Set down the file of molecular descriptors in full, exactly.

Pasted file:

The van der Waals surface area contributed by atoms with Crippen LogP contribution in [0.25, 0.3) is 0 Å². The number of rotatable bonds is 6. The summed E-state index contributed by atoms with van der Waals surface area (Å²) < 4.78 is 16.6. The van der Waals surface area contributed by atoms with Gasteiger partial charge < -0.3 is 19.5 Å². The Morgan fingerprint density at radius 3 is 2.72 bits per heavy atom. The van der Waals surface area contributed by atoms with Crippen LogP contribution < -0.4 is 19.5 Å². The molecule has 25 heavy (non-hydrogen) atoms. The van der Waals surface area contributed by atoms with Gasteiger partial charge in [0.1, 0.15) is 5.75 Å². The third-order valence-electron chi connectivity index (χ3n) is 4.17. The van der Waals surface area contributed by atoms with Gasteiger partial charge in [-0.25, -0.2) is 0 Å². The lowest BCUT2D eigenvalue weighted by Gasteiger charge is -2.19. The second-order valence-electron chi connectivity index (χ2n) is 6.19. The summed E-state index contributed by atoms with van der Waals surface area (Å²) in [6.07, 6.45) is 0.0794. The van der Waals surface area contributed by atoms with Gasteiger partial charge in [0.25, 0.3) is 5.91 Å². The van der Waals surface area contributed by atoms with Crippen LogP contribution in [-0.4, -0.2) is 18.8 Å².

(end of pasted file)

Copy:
The van der Waals surface area contributed by atoms with Crippen LogP contribution in [0.25, 0.3) is 0 Å². The number of rotatable bonds is 6. The summed E-state index contributed by atoms with van der Waals surface area (Å²) < 4.78 is 16.6. The van der Waals surface area contributed by atoms with Gasteiger partial charge < -0.3 is 19.5 Å². The Morgan fingerprint density at radius 3 is 2.72 bits per heavy atom. The van der Waals surface area contributed by atoms with Crippen LogP contribution < -0.4 is 19.5 Å². The molecule has 25 heavy (non-hydrogen) atoms. The van der Waals surface area contributed by atoms with Gasteiger partial charge in [0.1, 0.15) is 5.75 Å². The third-order valence-electron chi connectivity index (χ3n) is 4.17. The van der Waals surface area contributed by atoms with Gasteiger partial charge in [-0.25, -0.2) is 0 Å². The lowest BCUT2D eigenvalue weighted by Gasteiger charge is -2.19. The second-order valence-electron chi connectivity index (χ2n) is 6.19. The summed E-state index contributed by atoms with van der Waals surface area (Å²) in [6.07, 6.45) is 0.0794. The van der Waals surface area contributed by atoms with Gasteiger partial charge in [0.25, 0.3) is 5.91 Å². The van der Waals surface area contributed by atoms with Crippen LogP contribution in [-0.4, -0.2) is 18.8 Å².